Maybe my opinion has changed on that: Maybe I do want to scream at people for the rest of my life. I’ve always been the sort of person who does whatever the fuck he wants; so that’s what I’m doing now. Yes, I’m playing heavy music and yes, I wrote some lines in the past as a reaction to things that had gone before. But this is, in some ways, another reaction to that. But I’ve never really cared what people think and I don’t plan on starting now. I feel really fucking good. So I don’t give a shit what you think.

Does this band feel like a true return to hardcore?

I’m back to claim my throne: the king has returned. When I pick a microphone and scream into it, I feel really good. I’ve never felt like I have so much purpose; I’ve never felt so hungry. I feel like I’ve got a licence to kill again. For the last year, I’ve felt like a blade that has been getting blunter and blunter. This band has got me sharp again. I feel like a weapon right now. I’m going to do a serious amount of damage.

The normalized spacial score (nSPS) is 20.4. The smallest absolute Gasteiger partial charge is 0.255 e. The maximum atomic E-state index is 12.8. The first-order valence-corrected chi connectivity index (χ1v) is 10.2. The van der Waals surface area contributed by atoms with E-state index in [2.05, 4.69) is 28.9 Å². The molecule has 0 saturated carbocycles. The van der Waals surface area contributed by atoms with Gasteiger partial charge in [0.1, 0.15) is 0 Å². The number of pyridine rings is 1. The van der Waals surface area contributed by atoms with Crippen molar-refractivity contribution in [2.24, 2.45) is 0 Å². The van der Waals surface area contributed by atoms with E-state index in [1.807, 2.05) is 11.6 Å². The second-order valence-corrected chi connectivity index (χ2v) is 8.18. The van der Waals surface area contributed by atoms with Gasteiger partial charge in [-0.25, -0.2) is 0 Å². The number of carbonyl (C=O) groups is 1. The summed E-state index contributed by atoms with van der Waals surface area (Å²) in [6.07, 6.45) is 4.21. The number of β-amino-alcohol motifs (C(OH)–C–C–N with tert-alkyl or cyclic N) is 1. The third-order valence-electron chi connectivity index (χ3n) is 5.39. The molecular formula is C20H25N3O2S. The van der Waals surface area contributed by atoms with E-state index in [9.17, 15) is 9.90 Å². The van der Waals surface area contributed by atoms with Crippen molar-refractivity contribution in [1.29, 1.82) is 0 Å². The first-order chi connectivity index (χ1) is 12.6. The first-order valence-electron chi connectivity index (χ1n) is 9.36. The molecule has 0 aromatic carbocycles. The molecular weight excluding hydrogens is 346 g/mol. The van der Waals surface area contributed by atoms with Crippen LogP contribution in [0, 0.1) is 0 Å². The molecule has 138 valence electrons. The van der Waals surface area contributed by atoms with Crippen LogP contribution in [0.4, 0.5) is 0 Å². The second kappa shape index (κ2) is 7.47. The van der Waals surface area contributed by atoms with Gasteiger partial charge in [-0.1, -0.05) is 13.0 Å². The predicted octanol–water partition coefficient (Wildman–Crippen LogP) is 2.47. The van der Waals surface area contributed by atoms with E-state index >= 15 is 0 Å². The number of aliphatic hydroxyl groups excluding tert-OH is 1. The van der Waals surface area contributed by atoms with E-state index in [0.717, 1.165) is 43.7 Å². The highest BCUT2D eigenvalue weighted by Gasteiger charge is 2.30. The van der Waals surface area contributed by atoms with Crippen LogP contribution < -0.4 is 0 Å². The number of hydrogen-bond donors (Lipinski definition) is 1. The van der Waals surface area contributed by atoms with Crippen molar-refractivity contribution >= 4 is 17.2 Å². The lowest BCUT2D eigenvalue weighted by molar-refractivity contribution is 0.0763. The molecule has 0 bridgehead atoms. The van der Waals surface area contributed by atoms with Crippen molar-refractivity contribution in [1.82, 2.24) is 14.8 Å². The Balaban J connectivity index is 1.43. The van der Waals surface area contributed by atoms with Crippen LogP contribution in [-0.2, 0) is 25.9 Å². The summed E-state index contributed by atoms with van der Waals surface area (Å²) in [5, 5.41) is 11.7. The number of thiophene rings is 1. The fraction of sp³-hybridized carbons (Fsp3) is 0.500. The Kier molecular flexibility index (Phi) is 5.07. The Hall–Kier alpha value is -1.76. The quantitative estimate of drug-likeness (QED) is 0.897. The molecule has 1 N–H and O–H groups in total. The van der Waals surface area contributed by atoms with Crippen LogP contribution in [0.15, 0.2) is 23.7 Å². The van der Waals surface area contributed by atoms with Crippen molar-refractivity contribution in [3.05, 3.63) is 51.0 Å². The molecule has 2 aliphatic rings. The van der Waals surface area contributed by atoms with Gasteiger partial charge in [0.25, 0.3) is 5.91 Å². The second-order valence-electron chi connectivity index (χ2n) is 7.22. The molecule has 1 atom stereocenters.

Going back to a very negative approach to performing— screaming and shouting—was one of the most profound, positive experiences in my life. It was like a veil had lifted. You pick up the mic from the floor, and you’ve got the drums fucking thundering through you, it’s sweaty as fuck and I just disappear for a little while. I get complete peace in that carnage. Within that utter chaos, I feel complete calm. It’s really fucked up.